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Show that the Poisson Mass Function has the same value for λ and λ-1

  1. Apr 11, 2016 #1
    1. The problem statement, all variables and given/known data
    Show that, quite generally, the Poisson Mass Function has the same value at λ (i.e. the average) and at (λ-1).

    2. Relevant equations
    The Poisson Mass Function is
    p(x) = [e^(-λ) * λ^(x)]/(x!)

    3. The attempt at a solution
    I started out by plugging in λ-1 into the equation to get p(x)= [e^(-λ-1) * (λ-1)^(x)]/(x!) but now I've gotten stuck. I'm not sure how to progress and prove this other than plug in different x and λ values. I've seen the graphs and such that indicate that λ and λ-1 share the same value, but I just can't figure out how to mathematically prove it.
     
  2. jcsd
  3. Apr 11, 2016 #2

    Charles Link

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    If I'm not mistaken, ## \lambda ## does not change in what you are trying to show. One thing you can do is let ## p(x-1)=p(x) ## and solve for ## x ##.
     
  4. Apr 11, 2016 #3
    Thank you for the advice. I'm very confused as to how this would actually show that p(x|λ) = p(x|λ-1).
     
  5. Apr 11, 2016 #4

    Charles Link

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    This one is quite simple I think. ## e ^ {-\lambda} * \lambda^ {(x-1)}/(x-1)!=e ^ {-\lambda} * \lambda^x/x! ## . A little algebra and you have the answer. (Note x is an integer here).
     
  6. Apr 11, 2016 #5
    Oh, I see where I'm confused. I'm not looking to solve for x-1, but rather λ-1. x remains x for this equation.
     
  7. Apr 12, 2016 #6
    I reread this, and so I've attached the homework question (and the mentioned graph) to better help describe what I'm getting at. I'm very lost how to prove this.http://imgur.com/NyuuHmT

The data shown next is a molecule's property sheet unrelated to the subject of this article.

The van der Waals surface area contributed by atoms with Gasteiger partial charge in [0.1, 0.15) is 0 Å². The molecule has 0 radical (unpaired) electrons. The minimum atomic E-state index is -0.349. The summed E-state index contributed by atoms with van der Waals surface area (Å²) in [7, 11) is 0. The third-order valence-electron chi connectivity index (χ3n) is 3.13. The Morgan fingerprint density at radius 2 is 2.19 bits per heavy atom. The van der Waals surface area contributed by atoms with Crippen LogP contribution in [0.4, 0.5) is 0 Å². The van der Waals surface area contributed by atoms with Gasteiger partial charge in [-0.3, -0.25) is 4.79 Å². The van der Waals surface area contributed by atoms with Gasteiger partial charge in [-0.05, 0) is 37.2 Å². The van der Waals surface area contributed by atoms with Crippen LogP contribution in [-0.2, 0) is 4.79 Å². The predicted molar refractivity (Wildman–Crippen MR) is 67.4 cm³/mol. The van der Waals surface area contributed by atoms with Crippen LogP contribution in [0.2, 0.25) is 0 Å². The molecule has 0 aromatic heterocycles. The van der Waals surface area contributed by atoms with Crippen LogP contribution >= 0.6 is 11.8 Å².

8. Apr 12, 2016 #7
  9. Apr 12, 2016 #8

    Charles Link

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    ## \lambda ## is a parameter that is pre-selected that gives the shape of the curve. For a given ## \lambda ## there will be two consecutive integers, x-1 and x that have the same value for ## p ## i.e. ## p(x-1)=p(x) ##. That equation, in post #4 is easy to solve. ## x!/(x-1)!=x ##. I could show you the rest, but the Forum rules want the OP to do some of the work. When you get this answer for ## x ## it tells you where this "peak" occurs, i.e. for a given pre-selected ## \lambda ##, where the ## p ## function levels off with two equal values before it drops back down. If ## p(x) ## were a continuous function, you would set ## dp(x)/dx=0 ## to find this peak. Instead, ## x ## has only integer values, so you set ## p ## equal for two consecutive integers.
     
    Last edited: Apr 12, 2016
  10. Apr 12, 2016 #9

    Ray Vickson

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    No: look at the diagram you supplied. The parameter ##\lambda## is fixed, and you are being asked to show that ##p(x|\lambda) = p(x-1|\lambda)## when ##x = \lambda##. That's all.
     
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